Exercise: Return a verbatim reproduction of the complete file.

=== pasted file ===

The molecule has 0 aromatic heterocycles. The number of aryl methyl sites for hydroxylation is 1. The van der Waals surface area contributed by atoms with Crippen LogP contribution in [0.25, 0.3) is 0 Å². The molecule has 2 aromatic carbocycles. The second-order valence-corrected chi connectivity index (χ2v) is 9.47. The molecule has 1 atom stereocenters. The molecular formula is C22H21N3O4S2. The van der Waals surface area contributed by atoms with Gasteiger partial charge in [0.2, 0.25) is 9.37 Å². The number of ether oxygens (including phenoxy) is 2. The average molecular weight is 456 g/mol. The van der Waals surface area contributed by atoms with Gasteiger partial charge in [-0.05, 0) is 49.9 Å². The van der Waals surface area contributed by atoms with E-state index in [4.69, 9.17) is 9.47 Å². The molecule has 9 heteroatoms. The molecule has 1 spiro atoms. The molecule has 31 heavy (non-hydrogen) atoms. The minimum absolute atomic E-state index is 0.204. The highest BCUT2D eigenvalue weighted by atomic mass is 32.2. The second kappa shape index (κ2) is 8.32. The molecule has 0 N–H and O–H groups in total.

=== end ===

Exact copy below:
The molecule has 0 aromatic heterocycles. The number of aryl methyl sites for hydroxylation is 1. The van der Waals surface area contributed by atoms with Crippen LogP contribution in [0.25, 0.3) is 0 Å². The molecule has 2 aromatic carbocycles. The second-order valence-corrected chi connectivity index (χ2v) is 9.47. The molecule has 1 atom stereocenters. The molecular formula is C22H21N3O4S2. The van der Waals surface area contributed by atoms with Gasteiger partial charge in [0.2, 0.25) is 9.37 Å². The number of ether oxygens (including phenoxy) is 2. The average molecular weight is 456 g/mol. The van der Waals surface area contributed by atoms with Gasteiger partial charge in [-0.05, 0) is 49.9 Å². The van der Waals surface area contributed by atoms with E-state index in [4.69, 9.17) is 9.47 Å². The molecule has 9 heteroatoms. The molecule has 1 spiro atoms. The molecule has 31 heavy (non-hydrogen) atoms. The minimum absolute atomic E-state index is 0.204. The highest BCUT2D eigenvalue weighted by atomic mass is 32.2. The second kappa shape index (κ2) is 8.32. The molecule has 0 N–H and O–H groups in total.